North Korea says it conducted 2nd ‘important’ reconnaissance satellite test

North Korea says it has conducted "another important" test for reconnaissance satellite systems, only a day after firing at least one suspected ballistic missile.

Reporting on Sunday, state news agency KCNA said the North’s National Aerospace Development Administration (NADA) and the Academy of Defense Science had conducted the launch “under the plan of developing a reconnaissance satellite.”

It was the second such launch in a week to test satellite equipment, and the ninth missile launch by Pyongyang this year.

“Through the test, the NADA confirmed the reliability of data transmission and reception system of the satellite, its control command system and various ground-based control systems,” KCNA said.

Although KCNA did not elaborate on the type of rocket used in the launch, South Korean authorities said the rocket used during the launch appeared to be a ballistic missile fired from an area near the North’s capital Pyongyang, where its international airport is located.

South Korea’s military said the North Korean missile reached a height of about 560 km (350 miles) and flew 270 km (170 miles).

Saturday’s test came just days ahead of a presidential election on Wednesday in South Korea, where officials claimed the North was making an attempt to launch its spy satellite into orbit in the near future.

Analysts insist, however, that tensions with Pyongyang are no longer considered a major issue in South Korean elections, with issues such as domestic income inequality and youth unemployment being among top concerns of voters.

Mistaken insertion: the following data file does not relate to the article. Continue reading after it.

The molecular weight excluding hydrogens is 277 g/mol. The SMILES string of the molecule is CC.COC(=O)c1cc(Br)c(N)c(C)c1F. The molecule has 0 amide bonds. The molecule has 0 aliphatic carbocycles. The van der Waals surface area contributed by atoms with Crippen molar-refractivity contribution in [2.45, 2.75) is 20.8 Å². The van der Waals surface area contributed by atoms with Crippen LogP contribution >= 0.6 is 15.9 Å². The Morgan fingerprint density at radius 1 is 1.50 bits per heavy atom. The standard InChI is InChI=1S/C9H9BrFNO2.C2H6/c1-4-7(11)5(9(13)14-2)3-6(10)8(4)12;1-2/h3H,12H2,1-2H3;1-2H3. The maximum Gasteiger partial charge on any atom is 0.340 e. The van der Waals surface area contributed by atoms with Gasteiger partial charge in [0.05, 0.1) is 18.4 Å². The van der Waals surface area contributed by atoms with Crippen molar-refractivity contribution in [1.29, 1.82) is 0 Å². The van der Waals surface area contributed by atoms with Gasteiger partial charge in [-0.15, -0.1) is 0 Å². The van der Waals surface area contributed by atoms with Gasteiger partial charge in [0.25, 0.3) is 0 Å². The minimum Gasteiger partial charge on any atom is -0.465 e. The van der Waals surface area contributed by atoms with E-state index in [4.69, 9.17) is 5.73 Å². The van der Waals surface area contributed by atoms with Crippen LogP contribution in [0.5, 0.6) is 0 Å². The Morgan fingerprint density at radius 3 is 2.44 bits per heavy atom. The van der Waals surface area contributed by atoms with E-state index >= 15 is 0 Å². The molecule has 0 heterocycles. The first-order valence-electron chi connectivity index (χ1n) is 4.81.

They further state that if South Korea’s ruling Democratic party loses on Wednesday, it could herald a shift in Seoul’s North Korea policy.

One of the two frontrunners, hawkish former prosecutor Yoon Suk-yeol of the opposition People Power Party, has threatened a preemptive strike on the country’s nuclear-armed neighbor if needed.

The North has vowed to strengthen its nuclear “war deterrent” and build more powerful weapons.

Last year, North Korea’s leader Kim Jong-un announced a new five-year plan for developing weapons and issued an ambitious wish list that included hypersonic weapons, spy satellites, solid-fuel intercontinental ballistic missiles, and submarine-launched nuclear missiles.

Kim has concentrated on expanding his country’s nuclear and missile capabilities since his diplomacy with former United States’ President Donald Trump ended without an agreement in 2019.

Trump took unprecedented steps towards apparently fraternizing the North by initiating several rounds of dialogue with it and even walking a number of steps into the country alongside North Korea’s leader.

However, Washington blew what Pyongyang called a “golden opportunity” at mending the situation by insisting too much on the North’s denuclearization.

Despite its insistence on North Korea’s denuclearization, Washington has fiercely refused to reciprocate by downgrading its massive military presence and activities in the Korean Peninsula.  

Pyongyang has rebuffed the administration of Trump’s successor Joe Biden’s repeated offers of nuclear negotiations.

The Biden administration imposed its latest sanctions against Pyongyang last month. It further called on the UNSC to take action against several North Korean individuals and entities accused of violating resolutions that ban the North’s missile and nuclear weapons development.

Reacting to the move, a Pyongyang’s foreign ministry spokesperson emphasized in a statement last month that the new US sanctions underscore hostile American intent aimed at “isolating and stifling” North Korea despite Washington’s repeated calls for the North to resume diplomacy.

“The US is intentionally escalating the situation even with the activation of independent sanctions, not content with referring the DPRK’s just activity to the UN Security Council,” the statement said.

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